Credits: Adobe Stock
Media, books, and more recently TV shows have helped popularize the notion of “high intellectual potential”—or HPI—to the general public. This phenomenon has been associated with a certain number of accepted ideas, especially that children with HPI mostly drop out of school or suffer psychologically, or even that they often have a typical intellectual profile to the detriment of an unqualified body. would explain their clumsiness. In this context, the number of online offers that promise sometimes poor parents to diagnose their children by making them take an IQ test has exploded.
But what are the scientific bases of this practice? How do we concretely define the concept of “high potential”? And what are the priorities for researchers working in this field?
The concept of high intellectual potential has evolved over the past 20 years and is the subject of debate among specialists. However, the WHO definition, generally accepted in the scientific literature, specifies that HPI corresponds to an intelligence quotient (IQ) of at least 130. This would represent just over 2% of the population, i.e. more than 200,000 children in France.
If we rely on the WHO definition, it would be enough to get a score of 130 or more on this test to be assigned HPI. However, some questions arise, especially regarding the cost of the IQ test and the quality of additional assessments offered to families: in the absence of a rigorous analysis by a clinical psychologist or neuropsychologist specializing in this topic, a point made by a test taken online or by an unscrupulous expert is of little value.
Indeed, studies now prove the importance of assessing children as a whole, not only with IQ tests, but also with standardized multidimensional assessments (taking into account aspects of neuropsychomotor development, and in particular attention, language, psychoaffective development, etc.) .
Finally, if all these assessments are valid tools, the results must always be placed and analyzed in the environmental context in which a child evolves (family, socio-cultural and school environment), as well as according to his unique history. Thus, it is when a child who presents with mature verbal development begins to cause behavioral problems at home or at school (and from kindergarten), with or without consequences for school grades, that it may be worthwhile to begin evaluating him or her to understand if there is a reason for his behavior. Very often, the child is evaluated late at the faculty level, because at that time everything becomes more complicated every day, in this case at the level of academic requirements. In contrast, not all disruptive behavior should be consistently associated with an HPI profile and may result from other causes.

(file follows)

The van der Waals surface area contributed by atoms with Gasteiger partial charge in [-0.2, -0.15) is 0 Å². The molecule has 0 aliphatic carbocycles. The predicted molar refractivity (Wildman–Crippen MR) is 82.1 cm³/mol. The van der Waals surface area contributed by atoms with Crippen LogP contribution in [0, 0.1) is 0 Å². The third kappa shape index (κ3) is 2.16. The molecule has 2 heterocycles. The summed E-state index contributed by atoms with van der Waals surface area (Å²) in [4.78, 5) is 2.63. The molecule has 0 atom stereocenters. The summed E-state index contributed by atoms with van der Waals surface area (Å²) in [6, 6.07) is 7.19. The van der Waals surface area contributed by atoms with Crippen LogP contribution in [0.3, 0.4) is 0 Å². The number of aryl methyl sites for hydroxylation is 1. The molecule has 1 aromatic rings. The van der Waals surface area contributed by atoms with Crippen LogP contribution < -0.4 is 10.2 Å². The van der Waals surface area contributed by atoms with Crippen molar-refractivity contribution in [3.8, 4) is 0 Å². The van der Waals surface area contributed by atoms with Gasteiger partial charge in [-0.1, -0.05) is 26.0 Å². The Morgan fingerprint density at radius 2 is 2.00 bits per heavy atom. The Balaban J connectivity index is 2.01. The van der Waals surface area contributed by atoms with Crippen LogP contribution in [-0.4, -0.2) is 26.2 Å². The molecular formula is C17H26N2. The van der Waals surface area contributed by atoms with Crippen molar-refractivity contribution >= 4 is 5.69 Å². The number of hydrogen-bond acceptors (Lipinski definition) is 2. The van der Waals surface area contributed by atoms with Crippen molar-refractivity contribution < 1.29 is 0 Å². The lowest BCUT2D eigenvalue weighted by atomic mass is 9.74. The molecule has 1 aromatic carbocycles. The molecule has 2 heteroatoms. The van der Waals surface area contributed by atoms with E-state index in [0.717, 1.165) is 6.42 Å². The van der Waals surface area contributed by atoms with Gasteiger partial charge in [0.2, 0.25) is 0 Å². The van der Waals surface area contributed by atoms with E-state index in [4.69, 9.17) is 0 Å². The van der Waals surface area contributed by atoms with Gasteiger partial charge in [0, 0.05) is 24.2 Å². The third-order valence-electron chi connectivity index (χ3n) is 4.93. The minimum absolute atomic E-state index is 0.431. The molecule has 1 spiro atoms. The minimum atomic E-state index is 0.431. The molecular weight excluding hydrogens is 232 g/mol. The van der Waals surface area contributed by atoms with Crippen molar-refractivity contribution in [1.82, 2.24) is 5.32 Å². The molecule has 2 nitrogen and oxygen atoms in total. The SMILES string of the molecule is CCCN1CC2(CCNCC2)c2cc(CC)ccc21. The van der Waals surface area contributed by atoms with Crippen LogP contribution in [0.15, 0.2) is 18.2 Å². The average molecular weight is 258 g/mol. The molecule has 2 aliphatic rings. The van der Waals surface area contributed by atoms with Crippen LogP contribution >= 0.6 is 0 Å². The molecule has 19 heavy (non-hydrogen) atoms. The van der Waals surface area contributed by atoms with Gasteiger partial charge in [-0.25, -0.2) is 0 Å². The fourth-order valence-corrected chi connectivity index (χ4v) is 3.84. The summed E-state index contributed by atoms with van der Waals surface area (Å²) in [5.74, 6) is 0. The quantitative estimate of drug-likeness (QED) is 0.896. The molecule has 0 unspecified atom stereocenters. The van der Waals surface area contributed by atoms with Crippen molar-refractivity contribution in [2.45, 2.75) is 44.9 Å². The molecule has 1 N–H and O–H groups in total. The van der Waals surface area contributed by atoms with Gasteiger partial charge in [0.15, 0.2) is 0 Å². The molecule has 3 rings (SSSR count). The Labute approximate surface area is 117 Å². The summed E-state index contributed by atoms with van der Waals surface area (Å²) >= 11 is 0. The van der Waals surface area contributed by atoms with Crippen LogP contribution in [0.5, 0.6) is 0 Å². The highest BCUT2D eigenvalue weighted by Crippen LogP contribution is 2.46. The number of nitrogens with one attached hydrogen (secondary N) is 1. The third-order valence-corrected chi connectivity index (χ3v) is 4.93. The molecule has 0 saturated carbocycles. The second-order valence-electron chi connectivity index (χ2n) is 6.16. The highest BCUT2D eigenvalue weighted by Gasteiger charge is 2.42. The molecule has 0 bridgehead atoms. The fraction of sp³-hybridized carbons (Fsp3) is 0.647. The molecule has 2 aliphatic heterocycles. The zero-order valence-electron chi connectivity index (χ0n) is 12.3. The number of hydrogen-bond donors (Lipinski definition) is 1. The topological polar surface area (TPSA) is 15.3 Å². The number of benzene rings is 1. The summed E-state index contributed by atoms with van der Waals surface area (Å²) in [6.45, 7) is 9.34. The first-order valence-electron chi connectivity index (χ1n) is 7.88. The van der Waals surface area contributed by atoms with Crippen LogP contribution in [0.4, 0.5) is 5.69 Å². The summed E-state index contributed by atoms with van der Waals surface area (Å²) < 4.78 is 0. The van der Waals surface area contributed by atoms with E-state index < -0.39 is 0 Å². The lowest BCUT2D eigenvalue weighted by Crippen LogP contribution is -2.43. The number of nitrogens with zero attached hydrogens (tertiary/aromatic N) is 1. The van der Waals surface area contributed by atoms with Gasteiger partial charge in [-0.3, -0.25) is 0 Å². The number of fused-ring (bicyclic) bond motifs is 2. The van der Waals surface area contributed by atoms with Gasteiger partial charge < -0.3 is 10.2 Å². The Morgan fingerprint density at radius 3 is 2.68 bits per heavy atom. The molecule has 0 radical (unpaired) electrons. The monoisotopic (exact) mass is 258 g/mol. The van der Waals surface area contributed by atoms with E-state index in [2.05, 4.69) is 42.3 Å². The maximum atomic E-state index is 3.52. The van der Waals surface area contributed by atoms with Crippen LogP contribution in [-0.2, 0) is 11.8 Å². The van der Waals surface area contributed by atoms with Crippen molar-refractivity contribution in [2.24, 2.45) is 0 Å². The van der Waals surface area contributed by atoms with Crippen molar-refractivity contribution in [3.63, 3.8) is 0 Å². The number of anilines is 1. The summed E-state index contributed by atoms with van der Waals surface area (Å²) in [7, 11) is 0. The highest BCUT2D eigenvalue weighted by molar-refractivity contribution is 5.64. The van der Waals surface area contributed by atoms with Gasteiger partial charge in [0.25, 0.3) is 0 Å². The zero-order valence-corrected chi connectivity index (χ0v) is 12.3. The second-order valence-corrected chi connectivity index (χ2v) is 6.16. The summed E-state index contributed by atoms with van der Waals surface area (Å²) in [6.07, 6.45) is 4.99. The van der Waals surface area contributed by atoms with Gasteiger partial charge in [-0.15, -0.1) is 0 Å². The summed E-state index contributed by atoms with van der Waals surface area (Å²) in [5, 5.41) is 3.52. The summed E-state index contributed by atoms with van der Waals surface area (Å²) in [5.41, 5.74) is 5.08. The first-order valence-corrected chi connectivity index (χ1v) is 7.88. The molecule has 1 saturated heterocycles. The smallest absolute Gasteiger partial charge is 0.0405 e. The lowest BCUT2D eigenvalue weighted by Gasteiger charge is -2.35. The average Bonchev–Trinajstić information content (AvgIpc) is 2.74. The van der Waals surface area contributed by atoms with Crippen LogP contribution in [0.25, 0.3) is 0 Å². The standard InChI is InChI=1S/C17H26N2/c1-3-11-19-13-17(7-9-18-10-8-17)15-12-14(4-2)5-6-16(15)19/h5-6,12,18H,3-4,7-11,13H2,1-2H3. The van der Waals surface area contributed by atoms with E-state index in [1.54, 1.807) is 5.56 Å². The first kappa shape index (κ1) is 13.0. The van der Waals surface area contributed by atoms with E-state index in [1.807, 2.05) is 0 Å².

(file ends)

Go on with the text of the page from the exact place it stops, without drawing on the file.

What does an IQ test look like?
For children between 6 and 17 years of age, the most appropriate test to use is the WISC-V. It provides the complete cognitive profile as well as a score for the five main components of cognitive intelligence: verbal comprehension index, visuospatial index, fluid reasoning index (logical reasoning), working memory index (short-term memory) and of processing speed. (speed of thinking and execution). Each of these indices is constructed by having children pass different tests (“subtests”).
A good practice could be to present the test results in the form of confidence intervals, avoiding as much as possible, both with families and teams, respecting the scores and trying to open a discussion about the profile cognitive including other types of assessment.
Read our text: IQ, a reliable measure of intelligence… really ?
Focus on children’s motor skills
For the proposed assessments to be relevant and thereby improve the identification of children, scientists believe that it is necessary to conduct rigorous research to better document the characteristics of HPI, and this from the earliest stages of development (and not only when the children are of school age).